Underwriters, on the other hand, tend to make less than actuaries. For example, according to the BLS, insurance underwriters have an average income of $82,990 per year. Experienced underwriters with more than 15 years of experience make close to six figures, but not quite, based on estimates from Glassdoor.
|Early Career (<1 Year Experience)||$59,600||$119,300|
|Average for All Experience Levels||$66,400||$152,400|
|Experienced (>15 Years Experience)||$97,200||$184,000|
So, if both careers are responsible for similar things, why the discrepancy in pay? Ultimately, actuaries perform more in-depth analyses of data and trends, using programming languages like R and Python to quantify and evaluate risks. Underwriters typically apply these findings from actuarial sciences to specific cases rather than calculating risks broadly.
How to Become an Underwriter vs. an Actuary
To become an actuary or an underwriter, you need at least a bachelor’s degree. While there isn’t a specific type of degree required for either, coursework focusing on mathematics, statistics, economics, business, and finance can be great ways to prepare for these careers. Some colleges and universities do offer degree programs in actuarial sciences, but you can still become an actuary with a degree in a different discipline.
Ultimately, the goal in college should be to hone the essential skills needed for actuarial sciences or underwriting, namely mathematics and statistics, as both careers require making quick calculations and understanding numerical data.
In addition to a bachelor’s degree, actuaries have several exams they need to pass to become certified. Both the Society of Actuaries (SOA) and the Casualty Actuarial Society (CAS) provide credentials for actuaries.
Each organization specializes in different areas or industries, so actuaries who work in property and casualty insurance go through CAS for their certifications. On the other hand, those working in life or health insurance would pursue the SOA certification. The exams for each organization differ slightly, but both cover topics like statistics, risk management, and regulations.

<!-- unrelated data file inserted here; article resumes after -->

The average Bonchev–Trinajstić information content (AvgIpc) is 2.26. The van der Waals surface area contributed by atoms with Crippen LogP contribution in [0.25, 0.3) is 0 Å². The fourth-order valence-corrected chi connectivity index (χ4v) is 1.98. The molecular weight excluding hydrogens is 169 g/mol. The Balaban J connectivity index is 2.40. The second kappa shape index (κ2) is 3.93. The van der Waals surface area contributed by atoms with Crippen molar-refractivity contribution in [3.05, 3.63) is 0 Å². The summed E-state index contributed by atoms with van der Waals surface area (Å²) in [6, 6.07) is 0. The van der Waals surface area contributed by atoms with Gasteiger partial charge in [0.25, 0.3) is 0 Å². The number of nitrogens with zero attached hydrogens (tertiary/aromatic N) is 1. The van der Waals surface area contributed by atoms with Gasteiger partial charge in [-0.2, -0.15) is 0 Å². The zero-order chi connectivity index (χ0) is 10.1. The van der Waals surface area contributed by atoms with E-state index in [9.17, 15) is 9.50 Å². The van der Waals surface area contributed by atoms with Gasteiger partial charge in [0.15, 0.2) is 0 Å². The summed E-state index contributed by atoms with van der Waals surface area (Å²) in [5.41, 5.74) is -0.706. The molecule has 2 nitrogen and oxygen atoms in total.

Underwriters often don’t need certifications, but having one can certainly help! Certificates are often industry-specific. Underwriters who want to specialize in mortgages can gain credentials through the National Association of Mortgage Underwriters (NAMU). Those interested in property and casualty insurance, though, would likely want a Chartered Property Casualty Underwriter (CPCU) certification.
>>MORE: Learn more about what mortgage underwriters do.
Underwriters and actuaries both need strong analytical skills and attention to detail. There isn’t room for error when measuring risk since mistakes can cost companies a lot of money. Both careers also require skills in mathematics and statistics to analyze data and communication to explain findings to coworkers and customers.
Williams advises actuaries to “learn at least one computer language such as R, Python or SQL.”
Understanding certain coding languages can help with data analysis and manipulation, making actuaries more effective at measuring risk and more marketable to employers. Additionally, actuaries need in-depth knowledge of their industry.
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Bottom Line: What’s the Difference?
“Both actuaries and underwriters specialize in evaluating risk,” says Williams.
However, underwriters don’t go as far in their analysis and often rely on data and models created by actuaries to complete day-to-day tasks. Underwriting is also not a growing industry, unlike actuarial sciences. In fact, BLS data suggests that the employment of insurance underwriters is expected to decrease by 4% between 2021 and 2031. This decline is primarily due to the fact that some underwriting tasks can be completely automated, especially if the models made by actuaries are statistically sound. On the other hand, employment of actuaries is expected to grow 21% over the same time period — much faster than the average growth across all occupations.